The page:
To Your Health
January, 2019 (Vol. 13, Issue 01)
Depressed by Social Media
By Editorial Staff
Based on the amount of time the average teen spends engaged in social media, it would be easy to assume it's always an incredibly enjoyable experience. Not so fast. In a perfect social media world filled with only "Likes," thumbs ups and positive comments, that might be the case, but as we all know, the social media world isn't nearly that affirming.
In fact, research suggests social media use is associated with symptoms of depression, and teen girls are more likely to be affected than teen boys.
Published in EClinicalMedicine, the new study analyzed social media use in nearly 11,000 teenage boys and girls (all age 14) and symptoms of depression. More than one in five teens who used social media for 3-5 hours a day had depressive symptom scores that exceeded teens who utilized social media for 1-3 hours a day. However, the association proved stronger in girls: 26 percent compared to 21 percent of boys.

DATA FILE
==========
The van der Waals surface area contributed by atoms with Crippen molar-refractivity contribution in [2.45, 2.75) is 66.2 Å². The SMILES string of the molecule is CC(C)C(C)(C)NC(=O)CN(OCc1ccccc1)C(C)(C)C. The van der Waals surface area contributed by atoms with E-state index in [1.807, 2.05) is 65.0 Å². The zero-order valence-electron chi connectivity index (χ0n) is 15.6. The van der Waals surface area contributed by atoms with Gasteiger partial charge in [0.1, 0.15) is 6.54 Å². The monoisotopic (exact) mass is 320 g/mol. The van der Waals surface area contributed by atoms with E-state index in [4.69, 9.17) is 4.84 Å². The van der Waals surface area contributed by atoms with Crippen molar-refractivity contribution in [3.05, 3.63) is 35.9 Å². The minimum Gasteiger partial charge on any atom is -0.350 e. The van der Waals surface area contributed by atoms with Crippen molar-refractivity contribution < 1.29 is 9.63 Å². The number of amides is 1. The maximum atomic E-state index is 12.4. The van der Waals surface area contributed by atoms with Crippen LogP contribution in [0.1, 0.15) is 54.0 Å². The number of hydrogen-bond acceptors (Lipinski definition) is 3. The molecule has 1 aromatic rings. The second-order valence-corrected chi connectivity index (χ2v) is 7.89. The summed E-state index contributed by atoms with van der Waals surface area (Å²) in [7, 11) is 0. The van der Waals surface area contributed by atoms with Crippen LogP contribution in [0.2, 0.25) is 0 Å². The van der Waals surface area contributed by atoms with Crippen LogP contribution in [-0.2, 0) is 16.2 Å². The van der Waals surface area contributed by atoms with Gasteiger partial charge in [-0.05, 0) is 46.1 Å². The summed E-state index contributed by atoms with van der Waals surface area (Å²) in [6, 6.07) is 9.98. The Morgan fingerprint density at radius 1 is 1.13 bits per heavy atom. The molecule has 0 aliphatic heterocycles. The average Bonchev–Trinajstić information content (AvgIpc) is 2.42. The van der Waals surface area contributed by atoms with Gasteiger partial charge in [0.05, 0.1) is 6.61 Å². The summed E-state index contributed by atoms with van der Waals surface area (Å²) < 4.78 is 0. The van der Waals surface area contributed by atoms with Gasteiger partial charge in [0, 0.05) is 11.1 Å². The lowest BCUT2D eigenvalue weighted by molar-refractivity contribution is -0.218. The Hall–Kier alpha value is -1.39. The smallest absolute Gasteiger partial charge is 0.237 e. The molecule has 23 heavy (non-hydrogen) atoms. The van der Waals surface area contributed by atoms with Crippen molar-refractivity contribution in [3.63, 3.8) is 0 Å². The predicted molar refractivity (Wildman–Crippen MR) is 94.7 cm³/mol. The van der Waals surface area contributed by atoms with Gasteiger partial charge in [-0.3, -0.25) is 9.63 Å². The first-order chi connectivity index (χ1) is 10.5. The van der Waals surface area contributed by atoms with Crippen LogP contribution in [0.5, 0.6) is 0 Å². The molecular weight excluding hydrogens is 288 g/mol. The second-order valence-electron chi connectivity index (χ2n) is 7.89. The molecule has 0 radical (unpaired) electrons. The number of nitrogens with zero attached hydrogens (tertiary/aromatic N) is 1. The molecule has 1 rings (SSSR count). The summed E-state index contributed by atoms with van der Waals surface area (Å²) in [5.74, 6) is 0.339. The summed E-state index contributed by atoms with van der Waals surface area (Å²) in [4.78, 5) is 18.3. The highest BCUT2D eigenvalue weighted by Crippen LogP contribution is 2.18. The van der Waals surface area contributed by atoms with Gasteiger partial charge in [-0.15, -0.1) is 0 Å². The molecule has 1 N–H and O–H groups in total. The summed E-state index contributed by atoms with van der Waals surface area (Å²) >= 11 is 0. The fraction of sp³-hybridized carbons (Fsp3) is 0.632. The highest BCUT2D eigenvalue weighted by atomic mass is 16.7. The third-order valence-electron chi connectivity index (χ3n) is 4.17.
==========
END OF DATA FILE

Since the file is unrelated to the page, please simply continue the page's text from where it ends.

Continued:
Girls in general had higher depressive symptom scores than boys, independent of social media use, and reported higher engagement with social media compared to their male counterparts. With that said, two conclusions can be reasonably inferred from the study findings: 1) Teens (boys and girls) who spend excessive daily time on social media are more likely to be depressed; and 2) Teenage girls may be at higher risk because they tend to use social media and experience depression symptoms (in general) more frequently than teenage boys.
In addition to monitoring the sheer amount of time your teen spends engaged with social media, what are some other potential factors that could factor into the equation and also deserve your attention? According to the researchers, sleep habits (too little sleep can mean too much time using social media) and negative social media experiences (cyber-harrassment) can also relate to depressive symptoms. So can poor body image and overall poor self-esteem, both of which can be influenced by social media – especially image- / photo-based platforms such as Instagram and Snapchat. The bottom line: If you care about your teen (which we know you do), teach them that social media has important benefits and equally important drawbacks – and how to tell the difference.